What does a surveyor do?

So, you’re seriously considering buying a property, and you’ve been told you should hire a land surveyor. Your first thought is Great, more money — and this is undoubtedly true. Hiring a professional land surveyor does cost money; typically, anywhere from a couple of hundred dollars to thousands. It depends on the size of the property and the scope of the job.

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However, while a land surveyor will cost you money upfront, they can save you thousands or even upwards of hundreds of thousands of dollars down the road. Land surveyors help you understand what you are buying. They allow you to see the complete picture of your purchase, so you won’t be caught unaware when it comes to tricky property lines, building restrictions or legal stipulations.

Knowledge, as they say, is power, and a quality land surveyor will give you all the knowledge you need to determine whether or not your property is a sound investment.

How do they do this?

Land surveyors measure and map land using state-of-the-art equipment and technology. To do this, they need training and a solid understanding of mathematics and the ability to apply this knowledge practically. In addition to surveying land, surveyors can also measure bodies of water and even aerial space.

The Latest Land Surveying Technology

In the field, land surveyors use cutting-edge GPS systems, theodolites (a.k.a. Total Robotic Stations), terrestrial and aerial scanners, as well as specialised cameras, to get the lay of the land.

Land surveyors also work in the office, employing advanced software to map and draft the onsite measurements.

Job Diversity

Land surveyors are trained in many areas and can use their skill set to subdivide land for residential properties or explore possible mining, tunnel construction or commercial opportunities.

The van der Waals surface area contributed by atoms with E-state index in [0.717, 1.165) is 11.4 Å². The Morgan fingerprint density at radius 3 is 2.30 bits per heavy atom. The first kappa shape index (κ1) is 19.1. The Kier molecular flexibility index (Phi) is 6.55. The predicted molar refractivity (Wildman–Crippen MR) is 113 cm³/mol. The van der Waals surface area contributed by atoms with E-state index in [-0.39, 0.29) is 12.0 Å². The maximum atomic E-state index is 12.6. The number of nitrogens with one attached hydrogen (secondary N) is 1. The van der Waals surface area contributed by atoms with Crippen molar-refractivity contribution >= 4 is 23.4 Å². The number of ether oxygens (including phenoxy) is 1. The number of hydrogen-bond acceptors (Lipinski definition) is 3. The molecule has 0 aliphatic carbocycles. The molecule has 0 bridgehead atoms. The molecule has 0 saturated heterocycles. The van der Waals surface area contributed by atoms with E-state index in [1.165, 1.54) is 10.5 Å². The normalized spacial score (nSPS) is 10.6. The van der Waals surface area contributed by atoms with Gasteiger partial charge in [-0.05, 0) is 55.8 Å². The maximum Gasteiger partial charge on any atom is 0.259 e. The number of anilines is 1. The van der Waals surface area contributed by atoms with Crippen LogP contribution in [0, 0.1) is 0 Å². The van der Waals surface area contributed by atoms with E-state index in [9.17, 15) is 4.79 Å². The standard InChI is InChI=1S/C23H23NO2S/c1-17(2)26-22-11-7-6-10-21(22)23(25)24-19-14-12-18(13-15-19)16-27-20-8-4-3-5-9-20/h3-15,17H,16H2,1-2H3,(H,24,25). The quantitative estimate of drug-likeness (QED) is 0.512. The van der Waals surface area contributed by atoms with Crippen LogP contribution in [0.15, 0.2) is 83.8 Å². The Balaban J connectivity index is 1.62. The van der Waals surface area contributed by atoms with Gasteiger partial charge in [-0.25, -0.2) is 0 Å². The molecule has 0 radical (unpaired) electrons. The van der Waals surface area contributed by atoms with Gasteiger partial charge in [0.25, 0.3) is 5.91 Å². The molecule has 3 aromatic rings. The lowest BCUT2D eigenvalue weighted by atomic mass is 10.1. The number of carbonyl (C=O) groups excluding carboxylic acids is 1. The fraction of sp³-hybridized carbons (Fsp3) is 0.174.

Land surveyors have extensive expertise in land development and are therefore often called upon as consultants for developers, architects and engineers.

Why Hire a Land Surveyor

We’ve already touched on a few of the reasons  — arguably, the most compelling reasons. Giving you a thorough account of property help you understand what you may be purchasing: the good and the bad.

Here’s what you can expect:

  • A land surveyor will not only measure property lines, but they will cross-reference their measurements with the measurements on the deed. If there are discrepancies, they will fix them. A high level of attention to detail will ensure there are no disputes over boundaries in the future.
  • A land surveyor will also alert potential property owners to any outstanding legal matters from previous owners.
  • A land surveyor will inform you of any building restrictions or environmental regulations in the area that could affect construction or renovation.
  • A land surveyor will provide a map of any property landmarks that may be of interest, including streams and property corners.
  • A land surveyor will note any issues on the condition of the building, including problems with structural integrity, drainage, dampness or insulation.
  • A land surveyor can estimate the cost to rebuild the home for insurance purposes.

Land surveyors do a lot, and when all is said and done, they can also save you a lot. If you’re thinking of buying a piece of property, enlist the services of a surveyor. It’s a small price to pay for peace of mind.

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